This is movie-making at its best. The performances are just incredible. Ann Baxter's impersonation of Eve Harrington is so convincing that you end up hating Baxter for the rest of your life! Bette Davis and George Sanders are superb. However, the real strength of the film lies its script. It is so well written, full of one-liners that stick to your mind forever. Here is a movie to be watched many times over, a movie to be studied by every director. Along with Sunset Boulevard, this is probably the best American film of the fifties.
After 17 years under contract to Warner Brothers, Bette Davis' first film as a freelance (for 20th Century Fox) is generally considered by many to be her all time greatest performance. Davis superbly shines in her role as Margo Channing, an aging Broadway star who tries to keep a close watch on her new secretary, Eve Harrington (Anne Baxter), a young stage newcomer who is willing to use and abuse anybody in her path through her ambitions to be a breakout star. Great acting by all involved (even Marilyn Monroe in a bit part and early film appearance). This film is one of the last gems of the studio system and it also has one of the best screenplays of any film made during the 1950's.
I recently watched this movie again and there are some things that bother
about it. Without giving away the ending it's hard to make my point, but
I'll try. Eve and Margo reveal their true selves slowly to viewers and to
the other characters, but they become less believable to me as the movie
draws to its end. I don't blame the actors: they are consistently
excellent. The writing is good and enjoyable to follow. It's the
development that is weak. Eve, Margo, and the others are sharply defined
the beginning of the film even though as viewers we have to wait for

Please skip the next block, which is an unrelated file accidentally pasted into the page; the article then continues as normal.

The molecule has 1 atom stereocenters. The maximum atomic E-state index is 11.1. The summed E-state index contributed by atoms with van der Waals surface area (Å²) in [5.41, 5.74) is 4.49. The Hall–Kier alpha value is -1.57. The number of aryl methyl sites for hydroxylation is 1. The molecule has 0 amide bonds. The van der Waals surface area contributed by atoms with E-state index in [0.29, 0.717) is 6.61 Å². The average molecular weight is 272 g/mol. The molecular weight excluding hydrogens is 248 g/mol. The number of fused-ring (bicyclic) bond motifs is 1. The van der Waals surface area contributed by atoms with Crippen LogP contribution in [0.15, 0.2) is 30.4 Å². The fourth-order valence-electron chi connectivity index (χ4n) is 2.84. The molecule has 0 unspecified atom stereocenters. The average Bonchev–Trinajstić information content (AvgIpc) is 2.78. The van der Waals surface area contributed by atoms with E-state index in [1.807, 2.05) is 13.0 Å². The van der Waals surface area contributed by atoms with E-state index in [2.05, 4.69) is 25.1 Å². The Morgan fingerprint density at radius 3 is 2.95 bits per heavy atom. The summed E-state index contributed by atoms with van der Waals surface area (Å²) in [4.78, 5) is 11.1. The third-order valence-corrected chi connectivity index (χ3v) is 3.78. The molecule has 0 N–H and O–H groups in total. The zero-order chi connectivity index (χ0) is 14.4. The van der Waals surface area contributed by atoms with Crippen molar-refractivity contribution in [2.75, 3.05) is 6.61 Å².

motivations to become apparent. Unfortunately, the basic dynamics of the
characters don't remain true through the film.
So even though I admire the acting, this film is not one that I will want to return to again and again.
All About Eve is written with a consistent attention to stylization and
lyrical perfection given to its dialogue. Whether it is truly realistic
or blatantly theatrical is not a decision between a flaw and a pro, but
between the nature of dialogue that is normally striven for by a
logical writer and what could be beyond that nature and perhaps some
new, inventive little flare, something to keep the audience
determinedly on their toes. The film is loaded, and neatly limited
modestly at the brim, with powerhouse scenes of dialogue, be they fiery
arguments between infamous flamethrower Bette Davis and a co-star who
dares to match her or dangerous, hardly predictable scenes tossed with
threats and lies between others. To me, beyond the cast, beyond the
direction, beyond the atmosphere of the scenery and cinematography,
director Joseph L. Mankiewicz's script is what makes this movie the
powerful light-refracting gem that it is.